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Innovation Challenges

Subsurface Structural Inspection of Blades


Defects can occur throughout the composite material of a blade, not just on the visible surface.  Composites used for blades are formed by impregnating strong fibre reinforcements with resin. The result is a very robust, erosion resistant material however the curing process can result in voids and air bubbles within the material, creating weak spots. If these areas of weakness are not picked up in inspection, fatigue loading can lead to catastrophic blade failure on site. Subsurface inspection is one method used to detect these flaws before they become critical.

Currently, subsurface blade inspections are carried out by human operators using rope-access, however the process of inspection is generally rather basic; operators tap blades and listening for differences in the material properties which may indicate cracks or defects.  Using this method, imperfections can easily be missed and there are also several health and safety issues with rope-access inspection. To inspect blades more rigorously, other methods of NDT could be used and the need for human intervention could be reduced. Solutions could consider robotics, multitasking unmanned aerial vehicles (UAVs), sensors or advanced imaging, methods using artificial intelligence etc. This change in approach would increase the probability of imperfections being detected before they become critical and by minimising human intervention, the health and safety risks of inspection operations would be greatly reduced.


The proposed solutions for this challenge must be deployable without requiring changes to existing manufacturing and design of offshore wind turbines.  To meet the desired timescale and risks, it is preferred that the proposed solution, or the key part(s) of the solution, has been commercially proven in other sectors.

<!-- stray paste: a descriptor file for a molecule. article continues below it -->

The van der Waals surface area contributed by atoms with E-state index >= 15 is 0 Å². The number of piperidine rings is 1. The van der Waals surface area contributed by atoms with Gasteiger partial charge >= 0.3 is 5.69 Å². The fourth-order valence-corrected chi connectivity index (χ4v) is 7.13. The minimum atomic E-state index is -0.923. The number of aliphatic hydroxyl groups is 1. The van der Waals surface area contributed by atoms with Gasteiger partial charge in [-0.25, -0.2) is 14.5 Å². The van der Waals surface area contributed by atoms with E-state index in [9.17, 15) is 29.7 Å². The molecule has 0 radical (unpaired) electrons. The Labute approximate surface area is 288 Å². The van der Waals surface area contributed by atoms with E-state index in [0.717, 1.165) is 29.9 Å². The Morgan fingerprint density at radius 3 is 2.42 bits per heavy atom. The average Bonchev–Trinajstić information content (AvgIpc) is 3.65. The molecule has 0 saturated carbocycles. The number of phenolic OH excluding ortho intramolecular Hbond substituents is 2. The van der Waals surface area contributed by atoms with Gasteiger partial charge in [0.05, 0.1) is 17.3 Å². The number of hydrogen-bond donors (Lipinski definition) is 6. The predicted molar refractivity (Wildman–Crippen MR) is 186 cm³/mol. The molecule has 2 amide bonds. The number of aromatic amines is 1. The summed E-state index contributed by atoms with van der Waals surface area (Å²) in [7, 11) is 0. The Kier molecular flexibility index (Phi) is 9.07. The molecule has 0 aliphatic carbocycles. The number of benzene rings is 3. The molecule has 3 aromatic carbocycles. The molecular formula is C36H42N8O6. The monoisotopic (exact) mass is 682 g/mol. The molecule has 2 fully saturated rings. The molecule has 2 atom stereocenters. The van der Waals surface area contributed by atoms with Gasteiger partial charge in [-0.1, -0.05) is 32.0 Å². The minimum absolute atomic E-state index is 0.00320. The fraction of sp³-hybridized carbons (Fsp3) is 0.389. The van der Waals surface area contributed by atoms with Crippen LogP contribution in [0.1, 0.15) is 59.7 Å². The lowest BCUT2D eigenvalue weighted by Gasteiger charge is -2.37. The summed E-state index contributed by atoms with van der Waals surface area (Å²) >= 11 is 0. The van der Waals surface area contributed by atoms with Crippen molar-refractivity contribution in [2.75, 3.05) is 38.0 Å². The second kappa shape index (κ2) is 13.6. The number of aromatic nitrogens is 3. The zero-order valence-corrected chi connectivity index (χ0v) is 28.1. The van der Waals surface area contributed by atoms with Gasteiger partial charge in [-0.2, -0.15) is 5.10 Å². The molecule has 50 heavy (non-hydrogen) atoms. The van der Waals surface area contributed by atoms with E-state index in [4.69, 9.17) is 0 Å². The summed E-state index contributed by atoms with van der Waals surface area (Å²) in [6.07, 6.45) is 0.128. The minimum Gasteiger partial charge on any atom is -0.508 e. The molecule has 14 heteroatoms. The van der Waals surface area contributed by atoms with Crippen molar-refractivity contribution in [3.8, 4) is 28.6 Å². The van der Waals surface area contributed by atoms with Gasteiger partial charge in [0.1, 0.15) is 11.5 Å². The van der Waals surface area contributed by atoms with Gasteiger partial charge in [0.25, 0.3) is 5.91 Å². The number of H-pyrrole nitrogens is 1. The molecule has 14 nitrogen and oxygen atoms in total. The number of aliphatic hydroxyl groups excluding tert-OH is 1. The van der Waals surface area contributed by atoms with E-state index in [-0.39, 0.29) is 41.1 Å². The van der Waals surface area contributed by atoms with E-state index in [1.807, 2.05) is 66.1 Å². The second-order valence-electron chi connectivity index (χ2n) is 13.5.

Functional Requirements

  • A potential solution capable of detecting, monitoring and acquiring data concerning the physical surface, and sub-surface condition of a wind turbine blade.
  • Solutions must be deployed safely and ideally remotely to reduce human intervention.
  • Inspections must be undertaken with the blade in-situ, ideally without the need for the blade to be held stationary.
  • The acquired data, such as measurements, images, logging time and ambient conditions must be available for further analysis after inspection.
  • Solutions must be able to work for long periods without the need to recharge the power source.

Technical Characteristics

  • Solutions must be capable of non-destructive/non-intrusive inspection of the blade.
  • Solutions must be capable of detecting sub-surface cracks due to fatigue, damage or manufacturing defects, which could not be identifiable from visual inspection of the surface alone, whether at the blade tip, along the length, or at the root of the blade.
  • Solutions should be capable of detecting a minimum physical flaw/defect of 10mm at a resolution of ±5mm, ideally to a depth of 5cm. The flaws may include a surface/subsurface crack, voids, de-bonding, delamination, etc.
  • For dynamic (i.e. non-stationary) inspection, solutions must operate while physically attached to the structure.